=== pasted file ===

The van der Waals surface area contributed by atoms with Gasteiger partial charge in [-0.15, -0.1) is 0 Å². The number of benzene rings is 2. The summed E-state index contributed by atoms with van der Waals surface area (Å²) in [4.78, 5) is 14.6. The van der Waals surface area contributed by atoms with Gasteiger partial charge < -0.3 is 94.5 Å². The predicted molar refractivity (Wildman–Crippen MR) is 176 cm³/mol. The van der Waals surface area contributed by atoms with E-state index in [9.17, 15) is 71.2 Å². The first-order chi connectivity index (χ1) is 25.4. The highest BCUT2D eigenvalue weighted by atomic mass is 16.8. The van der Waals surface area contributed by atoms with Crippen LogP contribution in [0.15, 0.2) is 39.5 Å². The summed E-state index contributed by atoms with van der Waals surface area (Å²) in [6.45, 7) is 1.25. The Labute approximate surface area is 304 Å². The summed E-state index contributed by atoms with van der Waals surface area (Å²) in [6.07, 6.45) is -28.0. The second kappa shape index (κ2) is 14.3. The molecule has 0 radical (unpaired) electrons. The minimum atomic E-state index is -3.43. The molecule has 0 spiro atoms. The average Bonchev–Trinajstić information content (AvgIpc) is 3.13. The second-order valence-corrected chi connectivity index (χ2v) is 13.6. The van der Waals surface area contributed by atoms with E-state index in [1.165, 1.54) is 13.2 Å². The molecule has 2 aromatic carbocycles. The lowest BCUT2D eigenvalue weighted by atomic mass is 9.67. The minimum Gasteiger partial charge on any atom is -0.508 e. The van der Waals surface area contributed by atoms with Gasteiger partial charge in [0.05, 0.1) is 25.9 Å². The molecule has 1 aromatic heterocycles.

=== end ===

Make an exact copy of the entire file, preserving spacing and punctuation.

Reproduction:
The van der Waals surface area contributed by atoms with Gasteiger partial charge in [-0.15, -0.1) is 0 Å². The number of benzene rings is 2. The summed E-state index contributed by atoms with van der Waals surface area (Å²) in [4.78, 5) is 14.6. The van der Waals surface area contributed by atoms with Gasteiger partial charge < -0.3 is 94.5 Å². The predicted molar refractivity (Wildman–Crippen MR) is 176 cm³/mol. The van der Waals surface area contributed by atoms with E-state index in [9.17, 15) is 71.2 Å². The first-order chi connectivity index (χ1) is 25.4. The highest BCUT2D eigenvalue weighted by atomic mass is 16.8. The van der Waals surface area contributed by atoms with Crippen LogP contribution in [0.15, 0.2) is 39.5 Å². The summed E-state index contributed by atoms with van der Waals surface area (Å²) in [6.45, 7) is 1.25. The Labute approximate surface area is 304 Å². The summed E-state index contributed by atoms with van der Waals surface area (Å²) in [6.07, 6.45) is -28.0. The second kappa shape index (κ2) is 14.3. The molecule has 0 radical (unpaired) electrons. The minimum atomic E-state index is -3.43. The molecule has 0 spiro atoms. The average Bonchev–Trinajstić information content (AvgIpc) is 3.13. The second-order valence-corrected chi connectivity index (χ2v) is 13.6. The van der Waals surface area contributed by atoms with E-state index in [1.165, 1.54) is 13.2 Å². The molecule has 2 aromatic carbocycles. The lowest BCUT2D eigenvalue weighted by atomic mass is 9.67. The minimum Gasteiger partial charge on any atom is -0.508 e. The van der Waals surface area contributed by atoms with Gasteiger partial charge in [0.05, 0.1) is 25.9 Å². The molecule has 1 aromatic heterocycles.